Clarke snags slopestyle gold 

Whistler Blackcomb Freestyle Ski Club athletes win eight medals at nationals

click to enlarge PHOTO SUBMITTED - Golden girl Whistler Blackcomb Freestyle Ski Club member Skye Clarke (centre) is flanked by teammates Michelle Macpherson (left) and Cassidy Butterworth (right).
  • Photo submitted
  • Golden girl Whistler Blackcomb Freestyle Ski Club member Skye Clarke (centre) is flanked by teammates Michelle Macpherson (left) and Cassidy Butterworth (right).

For freestyle skier Skye Clarke, her only limit seems to be, well, the sky.

The 13-year-old Whistler Blackcomb Freestyle Ski Club (WBFSC) member cruised to U14 girls' slopestyle gold at the Canadian Freestyle Ski Association Junior Nationals at Beaver Creek, Ont. on March 17. Teammate Cassidy Butterworth ended up taking third.

As part of a week where gusting winds forced the slopestyle competition back a day, Clarke made all the adjustments she needed to in order to find success. She came out quickly with a sharp move on her first jump before ripping up the rest of her run.

"I did a certain trick called a flat 3, which is an off-axis back flip and I did it really clean and did a Japan grab, which really stuck out to the judges, I think, because nobody else did it," she said.

Clarke dominated the competition, scoring a 70.6 to beat the nearest competitor by 18 whole points. WBFSC slopestyle coach Chris Muir said there was no doubt Clarke would be the winner with the run she laid down.

"Her strength, especially compared to other females, is she's really big on rails," he said. "She's able to ride the same rails that some of the boys are doing, so that's what really put her over the top.

"She was doing some really difficult off-axis tricks — a flat 3, as well as being able to spin with a really nicely executed grab. That's why she won that day. She put it all down and actually, she stepped up to go bigger on her second (attempt) but she ended up crashing. Her first run was pretty substantial."

The conditions led to some challenges during training, which Clarke eventually overcame on competition day.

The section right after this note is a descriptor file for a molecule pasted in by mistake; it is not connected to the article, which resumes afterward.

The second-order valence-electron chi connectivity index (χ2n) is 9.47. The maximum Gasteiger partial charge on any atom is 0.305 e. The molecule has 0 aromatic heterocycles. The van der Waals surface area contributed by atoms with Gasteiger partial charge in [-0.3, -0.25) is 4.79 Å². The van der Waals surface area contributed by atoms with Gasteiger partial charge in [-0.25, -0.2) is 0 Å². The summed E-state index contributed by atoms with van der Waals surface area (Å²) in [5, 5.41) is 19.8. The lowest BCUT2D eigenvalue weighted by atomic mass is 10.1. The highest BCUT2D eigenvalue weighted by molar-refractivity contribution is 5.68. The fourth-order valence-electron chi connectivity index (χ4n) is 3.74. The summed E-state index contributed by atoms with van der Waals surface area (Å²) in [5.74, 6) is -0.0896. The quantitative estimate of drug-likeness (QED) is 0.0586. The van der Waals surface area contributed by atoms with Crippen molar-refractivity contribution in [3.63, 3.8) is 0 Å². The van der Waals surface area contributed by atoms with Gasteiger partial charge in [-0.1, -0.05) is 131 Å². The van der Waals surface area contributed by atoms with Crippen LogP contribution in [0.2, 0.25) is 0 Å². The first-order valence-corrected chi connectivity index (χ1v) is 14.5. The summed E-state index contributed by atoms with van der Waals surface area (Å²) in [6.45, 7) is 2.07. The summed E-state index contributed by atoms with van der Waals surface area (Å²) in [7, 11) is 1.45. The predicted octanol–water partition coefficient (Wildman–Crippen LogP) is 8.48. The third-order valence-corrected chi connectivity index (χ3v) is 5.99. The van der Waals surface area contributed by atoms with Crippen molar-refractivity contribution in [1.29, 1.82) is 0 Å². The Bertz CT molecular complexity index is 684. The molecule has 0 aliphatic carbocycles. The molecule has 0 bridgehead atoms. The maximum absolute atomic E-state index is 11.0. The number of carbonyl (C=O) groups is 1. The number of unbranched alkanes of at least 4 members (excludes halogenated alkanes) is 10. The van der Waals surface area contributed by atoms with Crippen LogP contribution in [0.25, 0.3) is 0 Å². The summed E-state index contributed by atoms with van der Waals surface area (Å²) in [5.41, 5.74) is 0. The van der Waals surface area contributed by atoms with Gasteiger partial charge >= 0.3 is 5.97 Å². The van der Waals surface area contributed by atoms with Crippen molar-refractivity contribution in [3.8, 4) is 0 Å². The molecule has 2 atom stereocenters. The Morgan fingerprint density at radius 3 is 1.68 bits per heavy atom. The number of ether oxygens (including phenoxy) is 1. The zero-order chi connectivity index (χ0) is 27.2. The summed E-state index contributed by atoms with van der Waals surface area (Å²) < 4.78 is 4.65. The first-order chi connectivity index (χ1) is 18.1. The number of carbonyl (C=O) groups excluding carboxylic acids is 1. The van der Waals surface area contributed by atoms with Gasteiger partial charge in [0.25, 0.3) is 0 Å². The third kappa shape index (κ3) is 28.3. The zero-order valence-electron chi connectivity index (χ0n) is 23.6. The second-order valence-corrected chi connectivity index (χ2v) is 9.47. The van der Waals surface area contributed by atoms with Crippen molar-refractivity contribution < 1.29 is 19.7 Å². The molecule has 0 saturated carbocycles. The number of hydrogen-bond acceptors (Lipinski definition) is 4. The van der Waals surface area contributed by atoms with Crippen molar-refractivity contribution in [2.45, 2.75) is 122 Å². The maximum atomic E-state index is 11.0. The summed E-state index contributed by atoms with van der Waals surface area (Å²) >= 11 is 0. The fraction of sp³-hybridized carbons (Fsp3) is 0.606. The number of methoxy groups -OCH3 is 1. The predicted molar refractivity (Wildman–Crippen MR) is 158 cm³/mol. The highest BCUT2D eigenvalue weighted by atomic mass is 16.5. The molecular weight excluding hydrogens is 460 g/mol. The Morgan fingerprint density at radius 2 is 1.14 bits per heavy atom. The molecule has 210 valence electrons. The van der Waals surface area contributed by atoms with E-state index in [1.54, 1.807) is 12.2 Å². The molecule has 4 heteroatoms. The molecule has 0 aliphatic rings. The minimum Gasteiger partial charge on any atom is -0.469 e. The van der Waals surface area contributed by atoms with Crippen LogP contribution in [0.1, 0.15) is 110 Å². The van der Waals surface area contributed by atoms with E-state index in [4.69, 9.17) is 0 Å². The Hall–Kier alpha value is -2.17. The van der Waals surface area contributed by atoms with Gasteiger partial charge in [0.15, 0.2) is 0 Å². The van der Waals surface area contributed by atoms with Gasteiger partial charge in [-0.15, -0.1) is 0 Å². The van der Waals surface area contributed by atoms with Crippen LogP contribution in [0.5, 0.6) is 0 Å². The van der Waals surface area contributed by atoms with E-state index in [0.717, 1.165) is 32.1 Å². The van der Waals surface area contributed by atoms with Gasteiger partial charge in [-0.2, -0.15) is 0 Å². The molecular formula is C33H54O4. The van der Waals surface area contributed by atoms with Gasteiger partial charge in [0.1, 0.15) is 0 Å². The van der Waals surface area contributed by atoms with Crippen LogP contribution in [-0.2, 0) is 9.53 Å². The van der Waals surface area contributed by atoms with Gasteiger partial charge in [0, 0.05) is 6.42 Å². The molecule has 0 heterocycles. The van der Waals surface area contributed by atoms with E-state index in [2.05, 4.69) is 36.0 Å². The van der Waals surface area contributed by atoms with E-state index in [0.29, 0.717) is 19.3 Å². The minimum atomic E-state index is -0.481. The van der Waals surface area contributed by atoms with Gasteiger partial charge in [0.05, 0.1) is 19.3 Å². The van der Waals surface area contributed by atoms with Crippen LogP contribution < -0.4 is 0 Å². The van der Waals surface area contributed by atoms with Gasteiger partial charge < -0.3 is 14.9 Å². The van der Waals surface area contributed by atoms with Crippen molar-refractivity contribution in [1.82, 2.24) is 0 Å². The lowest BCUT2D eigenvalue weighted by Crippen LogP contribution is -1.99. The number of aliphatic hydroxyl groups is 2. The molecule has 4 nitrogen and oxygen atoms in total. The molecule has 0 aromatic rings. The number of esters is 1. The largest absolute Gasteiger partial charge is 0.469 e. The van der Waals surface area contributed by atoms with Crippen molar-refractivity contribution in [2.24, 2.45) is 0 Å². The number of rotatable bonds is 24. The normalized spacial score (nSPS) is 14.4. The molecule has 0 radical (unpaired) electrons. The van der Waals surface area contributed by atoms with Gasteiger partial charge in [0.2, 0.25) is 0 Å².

"The snow was really, really slow, so it was hard for me, since I'm really light, to get speed for the jumps, which was a challenge," she said. "I went straight into all the jumps and I just tucked really hard."

Muir was impressed with how calm Clarke proved to be, especially since she was competing at the national level for the first time.

"She overcame any jitters that she would have had and she did phenomenal," he said. "She's a pretty calm person. If she did (have jitters) she keeps it on the inside. She's definitely a competitor and likes to be out there."

Muir explained all the club's athletes impressed him with their performances, finding their individual grooves at the Ontario park.

"I was definitely really happy. Everyone stepped up, especially given the conditions," he said. "Everyone did really well, especially on the mental side of things, they performed even with all the plans changing."

Four other WBFSC athletes won slopestyle medals, leaving the club as the only B.C. organization to hit the podium this time around. Luke Smart won silver in the U16 boys' division, as did brother Kai for the U14s. Anders Ujejski, meanwhile, won bronze for the U16 boys, while Michelle Macpherson followed suit for the U16 girls.

Maya Mikkelsen, meanwhile, took two U14 girls moguls medals, winning a silver in the dual moguls and a bronze for the singles.

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